We’re going behind the scenes to spotlight the latest space technology in this edition of Spotlight Space. NOAA’s GOES-R satellite series will improve weather forecasting quality and timeliness generating significant economic benefits to the nation in the areas of climate monitoring, ecosystems management, commerce and transportation. In this episode, we go inside the clean room to learn how better weather forecasts start in space.
NASA Sounding Rocket 36.286 – Short Version (W/SDO EVE Calibration Data)
Source: University of Colorado Boulder/LASP
Displayed data: Clock in minutes and seconds from first motion (liftoff). Earth-surface relative speed in meters per second (1m/s is about 2mph, so top speed was about 4200mph). Acceleration as felt on-board in g (1g when sitting on the ground, 0g when coasting in space), and altitude in km (maximum altitude was 285.1km, 177.2 miles). The horizontal and vertical axes on the flight path are both linear, but not to scale with each other (the rocket landed 78km from the launcher). Altitude starts and ends at 1.2km because that is the height above sea level of the White Sands basin.
Ride A Weather Balloon Into (Near) Space
Source: New York Times
A 360 video from the journalists at New York Times.
Life Advice From A Fort Collins Astronaut
There’s a lot one can learn from an astronaut. With their extensive scientific and physical training, they are practically walking Wikipedias on topics ranging from the effects of long-term weightlessness on people and other organisms to how stars are formed in the heavens. But the first thing most people want to know about space travel is how someone goes to the bathroom, said Dottie Metcalf-Lindenburger, retired NASA astronaut and graduate of Fort Collins High School.
Vector, Virginia Space Announce Upcoming Orbital Launches From Wallops
Source: SpaceFlight Insider
NewSpace continues to make progress in terms of expanding its presence in the establishment. This past week, it was announced that nanosatellite launch service provider Vector had inked a deal with the Virginia Commercial Space Flight Authority (more commonly known as Virginia Space) to conduct three commercial flights out of the Mid-Atlantic Regional Spaceport (MARS) over the course of the next two years with possibly five additional launches in the offing.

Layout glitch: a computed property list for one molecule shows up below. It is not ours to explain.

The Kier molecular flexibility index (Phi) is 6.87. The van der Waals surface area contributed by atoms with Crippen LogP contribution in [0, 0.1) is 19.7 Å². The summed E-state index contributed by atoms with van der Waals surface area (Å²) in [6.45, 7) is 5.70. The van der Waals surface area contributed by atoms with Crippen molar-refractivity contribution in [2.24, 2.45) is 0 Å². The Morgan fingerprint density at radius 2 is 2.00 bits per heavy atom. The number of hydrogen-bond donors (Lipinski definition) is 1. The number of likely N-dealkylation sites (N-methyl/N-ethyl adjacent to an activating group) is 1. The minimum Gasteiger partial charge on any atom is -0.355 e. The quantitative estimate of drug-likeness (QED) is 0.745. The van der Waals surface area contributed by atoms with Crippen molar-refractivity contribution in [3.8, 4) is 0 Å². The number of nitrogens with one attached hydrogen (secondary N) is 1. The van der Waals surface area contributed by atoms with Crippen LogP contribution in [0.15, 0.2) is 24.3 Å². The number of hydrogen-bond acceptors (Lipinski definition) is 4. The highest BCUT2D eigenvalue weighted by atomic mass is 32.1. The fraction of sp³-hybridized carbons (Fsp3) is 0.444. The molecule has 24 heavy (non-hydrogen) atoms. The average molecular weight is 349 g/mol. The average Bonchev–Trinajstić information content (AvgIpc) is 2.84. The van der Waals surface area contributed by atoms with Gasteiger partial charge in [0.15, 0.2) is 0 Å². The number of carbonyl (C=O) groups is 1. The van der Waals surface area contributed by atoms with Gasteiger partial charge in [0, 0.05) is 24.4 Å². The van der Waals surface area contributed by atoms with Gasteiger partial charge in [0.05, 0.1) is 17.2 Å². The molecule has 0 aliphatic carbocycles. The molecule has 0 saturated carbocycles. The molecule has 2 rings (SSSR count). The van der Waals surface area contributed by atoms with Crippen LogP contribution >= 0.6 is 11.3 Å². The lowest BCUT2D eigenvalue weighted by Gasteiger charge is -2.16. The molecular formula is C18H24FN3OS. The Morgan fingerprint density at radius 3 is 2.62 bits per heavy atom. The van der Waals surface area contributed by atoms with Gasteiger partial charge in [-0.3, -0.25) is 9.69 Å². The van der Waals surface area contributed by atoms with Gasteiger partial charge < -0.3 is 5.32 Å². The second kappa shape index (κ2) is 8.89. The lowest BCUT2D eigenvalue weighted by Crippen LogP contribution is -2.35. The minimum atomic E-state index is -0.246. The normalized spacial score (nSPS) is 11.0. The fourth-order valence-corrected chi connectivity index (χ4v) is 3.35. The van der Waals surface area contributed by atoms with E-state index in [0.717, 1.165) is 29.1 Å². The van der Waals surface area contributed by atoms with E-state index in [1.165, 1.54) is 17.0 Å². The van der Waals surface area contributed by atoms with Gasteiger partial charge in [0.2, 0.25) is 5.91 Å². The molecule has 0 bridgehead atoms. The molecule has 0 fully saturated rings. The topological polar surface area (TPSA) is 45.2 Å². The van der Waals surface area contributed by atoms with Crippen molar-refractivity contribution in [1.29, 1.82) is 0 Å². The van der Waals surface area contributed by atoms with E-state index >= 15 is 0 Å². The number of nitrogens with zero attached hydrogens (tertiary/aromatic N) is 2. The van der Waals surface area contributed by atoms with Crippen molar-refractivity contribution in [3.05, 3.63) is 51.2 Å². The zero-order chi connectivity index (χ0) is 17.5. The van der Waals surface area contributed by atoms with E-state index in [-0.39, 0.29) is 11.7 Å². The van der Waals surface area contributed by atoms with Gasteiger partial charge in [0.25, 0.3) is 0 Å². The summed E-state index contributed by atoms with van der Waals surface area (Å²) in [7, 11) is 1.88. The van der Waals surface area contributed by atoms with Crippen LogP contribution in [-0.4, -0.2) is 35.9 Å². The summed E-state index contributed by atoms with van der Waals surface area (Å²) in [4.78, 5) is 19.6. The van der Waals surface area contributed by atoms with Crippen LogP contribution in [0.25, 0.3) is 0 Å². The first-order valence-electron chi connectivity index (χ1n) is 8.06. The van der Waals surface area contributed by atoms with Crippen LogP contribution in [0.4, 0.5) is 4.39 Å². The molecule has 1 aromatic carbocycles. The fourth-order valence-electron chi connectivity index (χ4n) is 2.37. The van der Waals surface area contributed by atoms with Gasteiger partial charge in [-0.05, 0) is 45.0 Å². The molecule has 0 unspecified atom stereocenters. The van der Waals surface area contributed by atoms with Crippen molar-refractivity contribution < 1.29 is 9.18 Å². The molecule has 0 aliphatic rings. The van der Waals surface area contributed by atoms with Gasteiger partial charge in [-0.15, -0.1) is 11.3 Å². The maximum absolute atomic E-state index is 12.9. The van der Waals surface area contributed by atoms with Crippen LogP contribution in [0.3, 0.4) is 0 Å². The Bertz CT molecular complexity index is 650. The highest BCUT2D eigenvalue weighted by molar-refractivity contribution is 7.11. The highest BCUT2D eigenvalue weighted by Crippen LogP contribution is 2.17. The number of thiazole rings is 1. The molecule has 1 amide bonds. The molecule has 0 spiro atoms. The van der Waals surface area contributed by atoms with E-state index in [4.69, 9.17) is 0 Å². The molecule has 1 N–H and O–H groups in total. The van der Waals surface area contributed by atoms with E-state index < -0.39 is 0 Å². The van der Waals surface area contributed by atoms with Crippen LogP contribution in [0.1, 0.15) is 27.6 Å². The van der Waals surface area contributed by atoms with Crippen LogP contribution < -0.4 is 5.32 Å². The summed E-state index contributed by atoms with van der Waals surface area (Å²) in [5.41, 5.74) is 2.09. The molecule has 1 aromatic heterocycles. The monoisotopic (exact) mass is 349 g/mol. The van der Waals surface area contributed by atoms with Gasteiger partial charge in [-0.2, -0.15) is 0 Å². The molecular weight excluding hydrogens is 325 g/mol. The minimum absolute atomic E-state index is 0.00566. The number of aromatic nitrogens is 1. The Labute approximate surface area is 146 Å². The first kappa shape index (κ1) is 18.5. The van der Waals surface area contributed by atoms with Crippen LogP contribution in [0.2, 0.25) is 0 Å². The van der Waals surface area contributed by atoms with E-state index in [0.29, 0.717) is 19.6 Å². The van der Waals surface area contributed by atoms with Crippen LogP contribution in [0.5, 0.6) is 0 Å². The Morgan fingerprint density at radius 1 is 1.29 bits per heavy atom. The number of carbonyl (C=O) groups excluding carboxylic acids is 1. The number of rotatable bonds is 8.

How To Photograph The ISS Transiting The Moon And Sun
Many have seen the International Space Station glide across the dark sky in the hours after sunset or before sunrise while it is still lit by the sun. For most locations, visible passes occur at least every few days and sometimes more than once per night. Several years ago, some clever folks at www.transit-finder.com created a way that anyone can enter their location and find a place near them where the ISS would appear to fly directly in front of the sun or the moon. When such a “transit” occurs, the path of visibility is very narrow…only a few miles at most. The timing is also very critical…orbiting at over 17,000 miles per hour, the ISS usually takes only one second or less to cross the moon or the sun. Attempting to photograph a transit can be done with minimal equipment and is a brilliant way to demonstrate the science of orbital mechanics.
Commentary: Bridenstine Wins A Democrat’s Support For NASA’s Top Job
Source: Orlando Sentinel/Ed Perlmutter
Jim Bridenstine has been nominated to lead the National Aeronautics and Space Administration as its 13th administrator. It is my honor to support his nomination.
Artificial Intelligence Finds 56 New Gravitational Lens Candidates
A group of astronomers from the universities of Groningen, Naples and Bonn has developed a method that finds gravitational lenses in enormous piles of observations. The method is based on the same artificial intelligence algorithm that Google, Facebook and Tesla have been using in the last years.